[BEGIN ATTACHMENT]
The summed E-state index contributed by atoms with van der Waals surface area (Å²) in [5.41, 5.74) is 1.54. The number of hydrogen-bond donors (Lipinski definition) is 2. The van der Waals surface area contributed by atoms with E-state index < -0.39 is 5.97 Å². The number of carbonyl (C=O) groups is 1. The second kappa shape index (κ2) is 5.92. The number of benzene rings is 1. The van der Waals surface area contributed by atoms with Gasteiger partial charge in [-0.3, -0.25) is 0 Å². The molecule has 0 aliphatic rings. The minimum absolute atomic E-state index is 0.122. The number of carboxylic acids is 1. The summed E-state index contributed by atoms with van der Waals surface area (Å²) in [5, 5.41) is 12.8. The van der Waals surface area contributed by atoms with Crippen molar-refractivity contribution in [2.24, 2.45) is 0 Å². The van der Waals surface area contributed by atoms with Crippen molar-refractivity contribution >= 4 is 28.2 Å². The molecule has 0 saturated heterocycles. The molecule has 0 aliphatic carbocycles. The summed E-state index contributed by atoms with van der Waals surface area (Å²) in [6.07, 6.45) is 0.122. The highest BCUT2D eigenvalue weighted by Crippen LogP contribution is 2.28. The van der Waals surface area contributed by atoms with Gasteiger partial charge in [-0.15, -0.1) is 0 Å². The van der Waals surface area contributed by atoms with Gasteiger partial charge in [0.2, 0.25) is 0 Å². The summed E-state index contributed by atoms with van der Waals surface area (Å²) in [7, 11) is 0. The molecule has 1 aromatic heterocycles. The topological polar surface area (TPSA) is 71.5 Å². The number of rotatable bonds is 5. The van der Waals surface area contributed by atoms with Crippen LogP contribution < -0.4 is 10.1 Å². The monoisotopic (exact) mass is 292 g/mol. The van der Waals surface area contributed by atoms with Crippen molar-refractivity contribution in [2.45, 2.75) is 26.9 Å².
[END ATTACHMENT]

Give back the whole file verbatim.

The summed E-state index contributed by atoms with van der Waals surface area (Å²) in [5.41, 5.74) is 1.54. The number of hydrogen-bond donors (Lipinski definition) is 2. The van der Waals surface area contributed by atoms with E-state index < -0.39 is 5.97 Å². The number of carbonyl (C=O) groups is 1. The second kappa shape index (κ2) is 5.92. The number of benzene rings is 1. The van der Waals surface area contributed by atoms with Gasteiger partial charge in [-0.3, -0.25) is 0 Å². The molecule has 0 aliphatic rings. The minimum absolute atomic E-state index is 0.122. The number of carboxylic acids is 1. The summed E-state index contributed by atoms with van der Waals surface area (Å²) in [5, 5.41) is 12.8. The van der Waals surface area contributed by atoms with Crippen molar-refractivity contribution in [2.24, 2.45) is 0 Å². The van der Waals surface area contributed by atoms with Crippen molar-refractivity contribution >= 4 is 28.2 Å². The molecule has 0 saturated heterocycles. The molecule has 0 aliphatic carbocycles. The summed E-state index contributed by atoms with van der Waals surface area (Å²) in [6.07, 6.45) is 0.122. The highest BCUT2D eigenvalue weighted by Crippen LogP contribution is 2.28. The van der Waals surface area contributed by atoms with Gasteiger partial charge in [-0.15, -0.1) is 0 Å². The van der Waals surface area contributed by atoms with Gasteiger partial charge in [0.2, 0.25) is 0 Å². The summed E-state index contributed by atoms with van der Waals surface area (Å²) in [7, 11) is 0. The molecule has 1 aromatic heterocycles. The topological polar surface area (TPSA) is 71.5 Å². The number of rotatable bonds is 5. The van der Waals surface area contributed by atoms with Crippen LogP contribution < -0.4 is 10.1 Å². The monoisotopic (exact) mass is 292 g/mol. The van der Waals surface area contributed by atoms with Crippen molar-refractivity contribution in [2.45, 2.75) is 26.9 Å².